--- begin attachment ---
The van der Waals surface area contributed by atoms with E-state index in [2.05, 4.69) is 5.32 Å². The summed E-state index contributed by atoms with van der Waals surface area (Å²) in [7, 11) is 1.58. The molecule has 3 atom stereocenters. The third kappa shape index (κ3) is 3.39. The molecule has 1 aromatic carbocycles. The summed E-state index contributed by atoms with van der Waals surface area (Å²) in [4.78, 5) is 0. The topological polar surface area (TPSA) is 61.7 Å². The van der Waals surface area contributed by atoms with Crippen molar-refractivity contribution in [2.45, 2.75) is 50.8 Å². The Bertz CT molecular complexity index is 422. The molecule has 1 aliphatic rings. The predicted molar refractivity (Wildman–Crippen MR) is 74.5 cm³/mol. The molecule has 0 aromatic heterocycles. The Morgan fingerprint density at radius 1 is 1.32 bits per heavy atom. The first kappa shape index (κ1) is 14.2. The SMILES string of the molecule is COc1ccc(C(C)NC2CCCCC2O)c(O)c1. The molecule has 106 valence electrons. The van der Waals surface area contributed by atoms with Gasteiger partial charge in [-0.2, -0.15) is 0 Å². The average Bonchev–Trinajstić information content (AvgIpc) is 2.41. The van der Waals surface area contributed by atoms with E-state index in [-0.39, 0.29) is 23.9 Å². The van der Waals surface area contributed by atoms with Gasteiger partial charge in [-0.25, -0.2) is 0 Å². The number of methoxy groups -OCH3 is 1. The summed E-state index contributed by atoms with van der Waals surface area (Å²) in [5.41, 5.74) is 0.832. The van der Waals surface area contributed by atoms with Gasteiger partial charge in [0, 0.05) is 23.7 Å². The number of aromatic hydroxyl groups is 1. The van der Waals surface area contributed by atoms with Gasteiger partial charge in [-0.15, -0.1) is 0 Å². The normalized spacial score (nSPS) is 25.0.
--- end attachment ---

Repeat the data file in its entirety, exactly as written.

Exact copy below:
The van der Waals surface area contributed by atoms with E-state index in [2.05, 4.69) is 5.32 Å². The summed E-state index contributed by atoms with van der Waals surface area (Å²) in [7, 11) is 1.58. The molecule has 3 atom stereocenters. The third kappa shape index (κ3) is 3.39. The molecule has 1 aromatic carbocycles. The summed E-state index contributed by atoms with van der Waals surface area (Å²) in [4.78, 5) is 0. The topological polar surface area (TPSA) is 61.7 Å². The van der Waals surface area contributed by atoms with Crippen molar-refractivity contribution in [2.45, 2.75) is 50.8 Å². The Bertz CT molecular complexity index is 422. The molecule has 1 aliphatic rings. The predicted molar refractivity (Wildman–Crippen MR) is 74.5 cm³/mol. The molecule has 0 aromatic heterocycles. The Morgan fingerprint density at radius 1 is 1.32 bits per heavy atom. The first kappa shape index (κ1) is 14.2. The SMILES string of the molecule is COc1ccc(C(C)NC2CCCCC2O)c(O)c1. The molecule has 106 valence electrons. The van der Waals surface area contributed by atoms with Gasteiger partial charge in [-0.2, -0.15) is 0 Å². The average Bonchev–Trinajstić information content (AvgIpc) is 2.41. The van der Waals surface area contributed by atoms with E-state index in [-0.39, 0.29) is 23.9 Å². The van der Waals surface area contributed by atoms with Gasteiger partial charge in [-0.25, -0.2) is 0 Å². The number of methoxy groups -OCH3 is 1. The summed E-state index contributed by atoms with van der Waals surface area (Å²) in [5.41, 5.74) is 0.832. The van der Waals surface area contributed by atoms with Gasteiger partial charge in [0, 0.05) is 23.7 Å². The number of aromatic hydroxyl groups is 1. The van der Waals surface area contributed by atoms with Gasteiger partial charge in [-0.15, -0.1) is 0 Å². The normalized spacial score (nSPS) is 25.0.